A World So Phi-ne

Anna Rasshivkina
Mar 17, 2016 · 4 min read

My last posts have been practical and concrete, aiming to take the mind-boggling and make it evident. This time around, I wanted to choose something more abstract, theoretical — to take something evident and make it mind-boggling. Enter the Golden Ratio.

If you’re any kind of nerd, you’ve probably already heard of the Golden Ratio. This intriguing number has so many curious qualities and appears in so many aspects of life that it comes to seem almost mystical.

In physics, biology, mathematics, music, art — all disciplines concerned with making sense of and finding order in the universe — there is a hidden constant, a single variable that repeatedly asserts itself. That constant is phi, or the “Golden Ratio.” The number itself — 1.61803339… — is an irrational number, like pi, which means that it can’t be expressed in a fraction. That, aside from that fact that it sounds cool, isn’t particularly interesting. What is interesting is that phi can be expressed in a fractal: an indefinitely repeating pattern that contains itself.

The Golden Ratio can be expressed as a fractal.

Phi (φ) equals 1 + 1/φ. Which is the same as saying φ = 1 + 1/(1 + 1/φ). And on and on and on.

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It’s another infinite recursion no matter how you play with the equation. Multiply both sides by φ, and you get φ² = 1 + φ. This means φ = √(1 + φ), which is the same as φ = √(1 + √(1 + φ)), and on and on and on:

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Now, we see that phi is a pretty unique and curious number. It reaches a level of near-mysticism when we see how often it crops up in the world around us.

The golden ratio is a number found in the count and arrangement of petals on a flower, the breeding patterns of rabbits and bees, the spread of branches on a tree, the curve of the galaxy. The natural world intrinsically organizes itself around this number.

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This bit of information is in everything around us (see where I’m going with this?). And that includes, naturally, computer and information science, where the Golden Ratio is a long-standing locus of study and theorizing.

 The golden rectangle—all squares growing along the golden ratio, the spiral moving outward in proportion to it
 The golden rectangle—all squares growing along the golden ratio, the spiral moving outward in proportion to it
The golden rectangle — all squares growing along the golden ratio, the spiral moving outward in proportion to it

How does the golden ratio crop up in computer programming?

1) You may have heard of binary search (bsearch in Ruby), a search algorithm that’s exponentially faster than a regular search. But you probably haven’t heard of the golden section search or its close cousin, the Fibonacci search. Instead of searching data by segmenting it in halves, these search algorithms segment data according to the golden mean.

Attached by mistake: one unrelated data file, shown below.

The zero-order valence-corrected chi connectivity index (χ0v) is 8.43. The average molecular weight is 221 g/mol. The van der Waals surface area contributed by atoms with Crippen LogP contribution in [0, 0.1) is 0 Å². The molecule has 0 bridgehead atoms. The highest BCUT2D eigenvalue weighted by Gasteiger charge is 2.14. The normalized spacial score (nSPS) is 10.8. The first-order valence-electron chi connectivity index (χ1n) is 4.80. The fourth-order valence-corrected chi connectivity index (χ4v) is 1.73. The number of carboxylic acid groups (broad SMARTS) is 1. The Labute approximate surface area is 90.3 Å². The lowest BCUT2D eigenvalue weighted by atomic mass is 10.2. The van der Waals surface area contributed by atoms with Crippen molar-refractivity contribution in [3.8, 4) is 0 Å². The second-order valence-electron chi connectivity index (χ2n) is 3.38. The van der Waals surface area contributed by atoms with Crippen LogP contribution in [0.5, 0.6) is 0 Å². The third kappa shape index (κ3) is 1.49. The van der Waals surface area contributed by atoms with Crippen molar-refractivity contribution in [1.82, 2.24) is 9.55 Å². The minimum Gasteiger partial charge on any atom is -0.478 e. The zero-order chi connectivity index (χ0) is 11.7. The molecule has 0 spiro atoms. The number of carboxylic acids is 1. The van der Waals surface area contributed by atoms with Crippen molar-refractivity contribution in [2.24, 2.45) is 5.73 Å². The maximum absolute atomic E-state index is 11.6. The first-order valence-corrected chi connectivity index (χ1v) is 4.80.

With normal data, the Fibonacci search is just as fast as binary search, but it’s even better with more complex information — like datasets that are too large to load into the CPU cache at once, or for finding the minimum/maximum point on the chart of a complicated function. It’s particularly useful in data science.

2) Life is full of complexities, branching logic and weighted decision-making. In programming, this is reflected as priority queues: data organized not just by location (like an array or hash), but also by priority. Imagine a triage doctor, deciding which patient has the greatest need for immediate attention. Heaps are the tree-like data structures that implement priority queues, in fields like statistics, number theory, operating systems, artificial intelligence and on.

Fibonacci numbers and the golden ratio are the cornerstone of the most efficient structure for organizing this data: the Fibonacci heap.

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3) The golden ratio is useful not only for sorting data, but also for concealing it, with phi as the constant value at the root of encryption algorithms.

4) And finally: web design. Just as the golden ratio appears in art and architecture, it also appears online, in the sites we interact with every day.

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This article is a stub. You can improve it by teaching Anna about information theory, computer science, Fibonacci numbers, and the Theory of Everything, so she could write more about it.

Code blog covering Ruby, Javascript, HTML, CSS, and other…

Anna Rasshivkina

Written by

Synaptic Sugar
Anna Rasshivkina

Written by

All things language. Writer, translator, coder. www.thesewords.live

Synaptic Sugar

Code blog covering Ruby, Javascript, HTML, CSS, and other assorted coding topics. Attempting to make simple the confusing, with minimum nerd jargon. Written by Anna Rasshivkina.

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